Mainstreaming Teleworking and Gender Equality: A Double-Edged Sword?

While teleworking has grown, there is evidence of the pandemic’s profound negative impact on women’s employment, setting back women’s career equality a generation. Banner image: Shutterstock/UvGroup
Mainstreaming Teleworking and Gender Equality: A Double-Edged Sword?

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Teleworking is not new, but due to the restrictions imposed during the Covid-19 pandemic, it has become more widespread around the globe. Covid-19 shifted societal narratives regarding flexible working from being a gendered, work-life accommodation resisted by employers, to a vital tool keeping economies afloat. Once limited to professional knowledge workers, teleworking has become increasingly available in the post-pandemic world to workers across many occupations. And teleworking is popular - reports indicate that 87% of workers with telework options would like to keep them.

Yet while teleworking has grown, there is evidence of the pandemic’s profound negative impact on women’s employment, setting back women’s career equality a generation. Compared to 2020, by the end of 2021, women remained 1.7 times more likely to be out of work than men; evidence of striking gendered labor market participation disparities. We argue in this essay, that the rise of teleworking is a double-edged sword with mixed consequences for women’s careers that need to be carefully managed.

While media attention focused on women leaving the workforce during COVID-19, there has been far less attention on those who remained working, many remotely. As nations expand interest in promoting greater teleworking, understanding the experiences of women who work remotely is crucial.

Though occupational access varies, there are potentially manifold benefits of teleworking for women. It can enhance work-life balance by reducing commute time, facilitate childcare and eldercare, and assist mental health by reducing depressive symptoms. Remote working can advance women’s career opportunities by making more jobs available globally. It can benefit dual career households, by enabling women to remain employed while accommodating their spouse’s job location.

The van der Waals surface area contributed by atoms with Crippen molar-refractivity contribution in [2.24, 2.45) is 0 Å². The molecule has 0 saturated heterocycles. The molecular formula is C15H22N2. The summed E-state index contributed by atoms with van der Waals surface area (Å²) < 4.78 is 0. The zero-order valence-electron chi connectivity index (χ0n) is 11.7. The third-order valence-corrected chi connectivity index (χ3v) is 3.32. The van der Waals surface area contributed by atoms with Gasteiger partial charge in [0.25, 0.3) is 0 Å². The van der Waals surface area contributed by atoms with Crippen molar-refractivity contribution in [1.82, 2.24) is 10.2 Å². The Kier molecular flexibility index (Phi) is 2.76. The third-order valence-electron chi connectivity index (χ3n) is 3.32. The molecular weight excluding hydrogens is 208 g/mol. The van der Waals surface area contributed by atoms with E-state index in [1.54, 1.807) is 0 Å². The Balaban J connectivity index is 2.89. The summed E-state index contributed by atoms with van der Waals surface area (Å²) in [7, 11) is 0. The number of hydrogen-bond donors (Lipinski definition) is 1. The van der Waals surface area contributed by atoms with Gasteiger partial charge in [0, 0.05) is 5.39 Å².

Yet a recent report commissioned for the U.S. National Academy of Sciences on Covid-19’s effects on women scientists working in STEM- a critical workforce-found that even among highly educated, professional women, the gendered division of labor remained. These women bore the brunt of the increased domestic demands (performing 90% of household tasks) as they teleworked. Their work-life boundaries were dramatically disrupted as child care centers and schools closed. The increased intensity of work and domestic demands together with transitioning to homeworking led to many personal and professional sacrifices with some women contemplating role exiting from professional or even family roles.

More on the Forum Network: Policies to Support Women through the Crisis
and Ensure an Inclusive Recovery"
by Monika Queisser, Head, Social Policy Division, OECD

Moreover, since employers possess greater economic power than individuals, they regulate how teleworking is implemented risking a situation of “inflexible flexibility.” Women may face loss of schedule and boundary control impeding their ability over how to carry their job and  domestic responsibilities. Women who work from home are more likely to have blurred work-life boundaries, creating work-nonwork conflicts as many combine paid work with caregiving. Increased participation in remote work can result in women managing two jobs- paid and domestic labor simultaneously; leading to overwork and burnout.

Beside health impacts, teleworking may be implemented unevenly within and across occupations in ways that may harm women economically. For example, if teleworking is systematically linked to less secure, lower skilled, paid positions, this may further contribute to the growing global pay gap. Given women are often left out of key leadership networks and often have less access to mentors than equivalent men, increased remote working could also contribute to greater career isolation and less opportunities for professional development. Women may be stigmatized for having less face time in the office and consequently be overlooked for promotion to senior jobs if they opt for more teleworking than men. Further, not everyone’s home is conducive to homeworking, lacking space, and a suitable environment free from distractions, which might harm women’s performance.

In conclusion, although more widespread access to teleworking has been touted as a panacea for increasing career equality with potential benefits for women, policy makers need to ensure that it does not create adverse impacts (e.g., lower pay, heightened work-life stress) on women’s lives. We argue that the way teleworking is implemented is key. Researcher and employer partnerships are needed in order to better understand how to implement teleworking to maximize benefits, while mitigating constraints. Telework has great promise to foster women’s equality in the post-pandemic world. However, employers must first learn about how to support “good teleworking” that fosters economic and health well-being for women and workers, more generally.






The OECD Gender Initiative examines existing barriers to gender equality in education, employment, and entrepreneurship. Find out more!

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Tackling COVID-19 Gender Equality Future of Work New Societal Contract